Now he thinks the days of profitable speculation on earlier-model jets may be ending, but the new Citation III promises to be another big-pot winner for Mr. Love, at least at first. The Citation III hasn't yet been certified for production by the Federal Aviation Agency, but 150 buyers have already signed up for deliveries starting in December.

    Among the early order placers, unbeknownst to the factory, which refuses to sell him planes, is Don Love. He has about $350,000 tied up so far in advance payments on a Citation III. He hopes to clear a personal record of $800,000 by selling his place on the waiting list to an impatient corporate buyer - or actually take delivery and resell the plane at a profit.

    The profit won't be ail his in this instance, because he has had to use partners to place his orders since Cessna stopped letting him buy its aircraft. "They thought they could cut me off, but they just made me go underground. Now I'm the silent partner in what they think is a legitimate purchase," Mr. Love says.

    Mr. Love is particularly piqued at Cessna's cutting him off, because he insists (but the factory denies) that it was Cessna's idea for him to buy and resell places on the delivery list in the first place, back at a time when early Citations hadn't caught on.

    "They came to me and said 1 could double my money by buying early-delivery positions on the Citation I," Mr. Love says. "For them, it was a great way to get sales moving. It's a tremendous advantage for a factory to be sold out a year or two in advance. You can get your subcontractors lined up, you can negotiate for prices, you can predict costs. And your customers aren't buying an airplane from somebody else."

      But when they saw how well he was doing, Mr. Love says, "They tried to cut me off. They thought they were losing control of their marketing, and they were."

    Cessna agrees that its decision not to sell any more aircraft to Mr. Love "has to do with marketing." The company says, "He puts down $100,000, and if he can turn it, he makes a lot of money. If he doesn't, we have an airplane sitting on the ramp. Those delivery positions turn into metal airplanes, and if there isn't a buyer, there's a problem."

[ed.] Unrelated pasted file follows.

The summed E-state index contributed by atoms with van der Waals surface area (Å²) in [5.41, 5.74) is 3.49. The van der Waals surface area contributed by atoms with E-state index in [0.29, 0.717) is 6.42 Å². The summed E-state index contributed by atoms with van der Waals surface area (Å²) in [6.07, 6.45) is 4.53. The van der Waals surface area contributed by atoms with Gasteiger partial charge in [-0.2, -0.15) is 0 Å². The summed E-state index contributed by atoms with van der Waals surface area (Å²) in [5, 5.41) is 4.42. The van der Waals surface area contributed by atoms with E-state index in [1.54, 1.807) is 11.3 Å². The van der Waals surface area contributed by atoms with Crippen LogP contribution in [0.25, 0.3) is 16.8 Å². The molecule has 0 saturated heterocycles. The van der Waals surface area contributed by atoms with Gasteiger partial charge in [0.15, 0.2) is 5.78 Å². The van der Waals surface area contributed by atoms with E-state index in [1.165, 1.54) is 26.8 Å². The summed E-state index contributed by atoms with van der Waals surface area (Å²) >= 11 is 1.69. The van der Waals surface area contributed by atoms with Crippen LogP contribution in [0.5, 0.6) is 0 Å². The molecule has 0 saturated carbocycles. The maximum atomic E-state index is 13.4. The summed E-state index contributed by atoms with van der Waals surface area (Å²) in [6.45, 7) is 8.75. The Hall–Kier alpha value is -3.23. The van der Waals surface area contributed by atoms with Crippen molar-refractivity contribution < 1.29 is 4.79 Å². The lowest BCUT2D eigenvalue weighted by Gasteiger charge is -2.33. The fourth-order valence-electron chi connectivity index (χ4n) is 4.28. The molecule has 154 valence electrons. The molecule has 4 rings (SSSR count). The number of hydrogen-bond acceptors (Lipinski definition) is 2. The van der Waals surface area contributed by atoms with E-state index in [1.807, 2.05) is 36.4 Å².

The company adds that its practice now is to try to ascertain that delivery positions are taken by bona fide final users instead of middlemen. Most other aircraft makers similarly try to discourage speculation in their aircraft.

    Mr. Love isn't the only one speculating in aircraft-delivery positions. Doctors and other individual and corporate investors have tried to get in on the gamble to such an extent that some industry observers predict a marketing shakeout when buyers can't be found and the speculators can't take delivery of the finished aircraft.

    Mr. Love sees other reasons for Cessna to try to squeeze him out. "It was very destructive for the marketing people to know that 1 had a Citation for sale for less than their customers could order one from the factory," he says.

Different Styles

Mr. Love thinks his flamboyant ways were part of the problem, too. Cessna is a coat-and-tie company, he says, and "they didn't like to see me show up out there wearing jeans and driving my Excalibur" when he would go along with a customer to accept delivery of a plane.

    But whatever the reasons, the attempt to make Mr. Love stop buying Cessna airplanes didn't work. "They thought they were going to stop me, but what they did was just motivate the hell out of me," he says, sipping a Chivas at a Houston hotel bar while he waits for an aircraft sale to jell.

    The motivation is easy to understand, because the stakes are high, and so are Mr. Love's costs of living, what with a second house at the Grand Lake  of  the Cherokees in Oklahoma, life at a local country club and his car, currently a Lamborghini Espada. But beyond ail that, he feels he has a wager to settle with Cessna, and he is dog-determined to win.

    He got into this business in 1975, when he bought out a partner in his used- aircraft business. He got a bank in Clinton, Iowa, to go into a partnership with him to buy $2 million in used aircraft from Cessna, which was getting out of the used-plane business.

Bread and Butter

But the speculation in delivery positions soon became his bread and butter. And he sees no reason for that to change, despite Cessna's objections. What's important is the length of the waiting list, which remains long for the Citation III, and price increases, which continue to be hefty. The Citation III started selling in 1977 for $3.9 million, but four price increases have brought the current price to $5.2 million plus escalators to compensate for inflation, so that the actual price isn't determined until about six months before delivery.

    Sometimes the spreads are great enough to allow Mr. Love to wheel and deal on the spot and be assured of coming out ahead. For instance, he was calling Kansas from an airport in Munich, Germany, one time, when someone over- heard him and asked whether he worked for Cessna. It turned out to be a pilot whose boss had two Citation jets on order but decided to substitute a Learjet for one of them and thus had a Cessna delivery position he didn't want.